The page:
It has been nearly twenty years since Chico Mendez was brutally murdered for defending the rights of Brazilian rubber tappers. Perhaps his most notable legacy have been the extractive reserves. Those reserves give secure tenure rights over large forests to people who live there, in return for their commitment to manage them well. As of 2000 the Brazilian government had established 16 such reserves, covering 3.4 million hectares, and was discussing 16 more.
Extractive reserves have been controversial. Some said the communities would destroy the forests. Others said they would condemn their residents to perpetual poverty.
Manuel Ruiz-Pérez and his colleagues used household surveys and satellite images to assess what actually happened between 1989 and 2002 in the first extractive reserve. Conservation and Development in Amazonian Extractive Reserves – the Case of Alto Jurua, published recently in Ambio presents the results.
The government created the Alto Jurua Extractive Reserve in a remote area of Acre in 1990. It has 4,600 inhabitants and covers half a million hectares. Local communities made the management plan, and it was formally approved by Brazil’s environment agency, IBAMA. The plan limits how much forest farmers can clear, and prohibits commercial hunting and logging.
Deforestation increased slightly soon after the reserve was created, but then dropped off. Even so, forests still cover 99% of the area. This is similar to nearby indigenous territories and parks, unlike local land reform settlements, which clear much more forest. Migration out of the most remote areas within the reserve has helped jaguar, tapir, and monkey populations to recover.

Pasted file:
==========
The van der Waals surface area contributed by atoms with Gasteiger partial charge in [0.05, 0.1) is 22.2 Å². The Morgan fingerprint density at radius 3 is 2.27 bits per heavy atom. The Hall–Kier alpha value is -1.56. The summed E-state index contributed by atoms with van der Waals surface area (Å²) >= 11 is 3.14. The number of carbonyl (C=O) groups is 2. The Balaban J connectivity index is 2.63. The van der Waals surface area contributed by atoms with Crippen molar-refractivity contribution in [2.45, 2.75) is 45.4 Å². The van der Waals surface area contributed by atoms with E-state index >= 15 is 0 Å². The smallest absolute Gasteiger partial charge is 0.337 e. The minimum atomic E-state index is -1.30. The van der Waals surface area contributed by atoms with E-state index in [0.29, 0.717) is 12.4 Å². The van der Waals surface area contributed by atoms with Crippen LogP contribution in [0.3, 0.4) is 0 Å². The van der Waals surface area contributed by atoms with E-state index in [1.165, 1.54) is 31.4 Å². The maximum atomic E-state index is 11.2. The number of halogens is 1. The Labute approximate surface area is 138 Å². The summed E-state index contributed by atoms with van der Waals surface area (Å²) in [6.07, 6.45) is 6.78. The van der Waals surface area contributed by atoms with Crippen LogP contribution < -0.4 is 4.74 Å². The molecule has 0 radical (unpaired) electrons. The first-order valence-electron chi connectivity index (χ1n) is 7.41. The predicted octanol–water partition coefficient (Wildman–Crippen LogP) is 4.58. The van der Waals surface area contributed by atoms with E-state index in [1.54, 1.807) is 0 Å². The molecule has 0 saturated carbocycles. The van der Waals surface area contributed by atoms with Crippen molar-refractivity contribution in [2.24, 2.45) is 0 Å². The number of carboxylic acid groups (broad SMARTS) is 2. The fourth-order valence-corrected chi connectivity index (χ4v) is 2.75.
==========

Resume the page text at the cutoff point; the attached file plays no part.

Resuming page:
Due to low rubber prices local families now harvest less rubber, and produce more beans, cattle, and pigs. Meanwhile, government pensions and jobs have become the largest source of cash. Some families left the reserve early on, but these days 97% say they want to stay.
Overall, things have worked pretty well. The government has had to invest in the reserves, but it got its money’s worth. That is more than you can say for many things. Chico would be proud.
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The full reference of the article is:
Ruiz-Pérez, M., M. Almeida, S. Dewi, E.M. Lozana Costa, M. Ciavatta Pantoja, A. Puntodewo, A. de Arruga Postigo, and A. Goulart de Andrade. 2005. Conservation and Development in the Amazonian Extractive Reserves: the Case of Alto Juruá, Ambio, Vol. 34 (3) May: 218-23.